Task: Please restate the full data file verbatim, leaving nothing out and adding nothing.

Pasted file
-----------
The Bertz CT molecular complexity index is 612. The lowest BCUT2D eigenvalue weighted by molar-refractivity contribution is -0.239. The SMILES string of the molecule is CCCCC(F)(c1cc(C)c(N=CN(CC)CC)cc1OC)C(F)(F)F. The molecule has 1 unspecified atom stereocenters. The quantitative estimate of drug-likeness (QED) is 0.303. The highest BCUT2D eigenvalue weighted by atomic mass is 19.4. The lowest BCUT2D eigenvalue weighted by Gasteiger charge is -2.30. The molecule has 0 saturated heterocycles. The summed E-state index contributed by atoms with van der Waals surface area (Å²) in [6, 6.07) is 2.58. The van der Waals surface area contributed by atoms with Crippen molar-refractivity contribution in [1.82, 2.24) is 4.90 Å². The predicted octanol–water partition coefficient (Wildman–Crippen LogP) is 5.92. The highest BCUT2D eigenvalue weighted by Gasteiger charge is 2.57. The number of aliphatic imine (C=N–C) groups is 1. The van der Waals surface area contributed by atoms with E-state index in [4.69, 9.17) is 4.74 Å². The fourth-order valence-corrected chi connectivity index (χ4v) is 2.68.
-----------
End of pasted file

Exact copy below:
The Bertz CT molecular complexity index is 612. The lowest BCUT2D eigenvalue weighted by molar-refractivity contribution is -0.239. The SMILES string of the molecule is CCCCC(F)(c1cc(C)c(N=CN(CC)CC)cc1OC)C(F)(F)F. The molecule has 1 unspecified atom stereocenters. The quantitative estimate of drug-likeness (QED) is 0.303. The highest BCUT2D eigenvalue weighted by atomic mass is 19.4. The lowest BCUT2D eigenvalue weighted by Gasteiger charge is -2.30. The molecule has 0 saturated heterocycles. The summed E-state index contributed by atoms with van der Waals surface area (Å²) in [6, 6.07) is 2.58. The van der Waals surface area contributed by atoms with Crippen molar-refractivity contribution in [1.82, 2.24) is 4.90 Å². The predicted octanol–water partition coefficient (Wildman–Crippen LogP) is 5.92. The highest BCUT2D eigenvalue weighted by Gasteiger charge is 2.57. The number of aliphatic imine (C=N–C) groups is 1. The van der Waals surface area contributed by atoms with E-state index in [4.69, 9.17) is 4.74 Å². The fourth-order valence-corrected chi connectivity index (χ4v) is 2.68.